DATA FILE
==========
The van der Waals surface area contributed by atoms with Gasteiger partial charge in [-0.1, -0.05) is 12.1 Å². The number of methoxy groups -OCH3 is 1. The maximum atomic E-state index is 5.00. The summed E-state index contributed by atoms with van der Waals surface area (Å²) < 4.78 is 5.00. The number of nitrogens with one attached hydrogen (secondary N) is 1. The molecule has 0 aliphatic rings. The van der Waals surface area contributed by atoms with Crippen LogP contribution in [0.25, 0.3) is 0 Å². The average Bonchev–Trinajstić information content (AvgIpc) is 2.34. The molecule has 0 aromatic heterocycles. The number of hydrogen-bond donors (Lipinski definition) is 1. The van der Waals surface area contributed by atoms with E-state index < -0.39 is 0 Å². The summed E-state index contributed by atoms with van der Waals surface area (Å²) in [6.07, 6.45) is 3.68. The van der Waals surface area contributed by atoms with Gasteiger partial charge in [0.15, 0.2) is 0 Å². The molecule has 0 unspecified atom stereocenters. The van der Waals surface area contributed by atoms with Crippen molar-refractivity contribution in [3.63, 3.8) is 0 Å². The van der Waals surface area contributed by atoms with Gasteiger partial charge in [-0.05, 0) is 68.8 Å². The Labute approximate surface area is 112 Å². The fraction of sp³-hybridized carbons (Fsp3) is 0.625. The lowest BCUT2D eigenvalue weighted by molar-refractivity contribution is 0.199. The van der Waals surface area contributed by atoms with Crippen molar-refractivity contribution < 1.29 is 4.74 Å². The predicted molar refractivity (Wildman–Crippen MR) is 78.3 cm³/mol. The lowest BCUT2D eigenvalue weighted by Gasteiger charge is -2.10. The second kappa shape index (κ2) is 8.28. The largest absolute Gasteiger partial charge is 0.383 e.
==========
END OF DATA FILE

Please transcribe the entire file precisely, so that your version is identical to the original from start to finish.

The van der Waals surface area contributed by atoms with Gasteiger partial charge in [-0.1, -0.05) is 12.1 Å². The number of methoxy groups -OCH3 is 1. The maximum atomic E-state index is 5.00. The summed E-state index contributed by atoms with van der Waals surface area (Å²) < 4.78 is 5.00. The number of nitrogens with one attached hydrogen (secondary N) is 1. The molecule has 0 aliphatic rings. The van der Waals surface area contributed by atoms with Crippen LogP contribution in [0.25, 0.3) is 0 Å². The average Bonchev–Trinajstić information content (AvgIpc) is 2.34. The molecule has 0 aromatic heterocycles. The number of hydrogen-bond donors (Lipinski definition) is 1. The van der Waals surface area contributed by atoms with E-state index < -0.39 is 0 Å². The summed E-state index contributed by atoms with van der Waals surface area (Å²) in [6.07, 6.45) is 3.68. The van der Waals surface area contributed by atoms with Gasteiger partial charge in [0.15, 0.2) is 0 Å². The molecule has 0 unspecified atom stereocenters. The van der Waals surface area contributed by atoms with Crippen molar-refractivity contribution in [3.63, 3.8) is 0 Å². The van der Waals surface area contributed by atoms with Gasteiger partial charge in [-0.05, 0) is 68.8 Å². The Labute approximate surface area is 112 Å². The fraction of sp³-hybridized carbons (Fsp3) is 0.625. The lowest BCUT2D eigenvalue weighted by molar-refractivity contribution is 0.199. The van der Waals surface area contributed by atoms with Crippen molar-refractivity contribution < 1.29 is 4.74 Å². The predicted molar refractivity (Wildman–Crippen MR) is 78.3 cm³/mol. The lowest BCUT2D eigenvalue weighted by Gasteiger charge is -2.10. The second kappa shape index (κ2) is 8.28. The largest absolute Gasteiger partial charge is 0.383 e.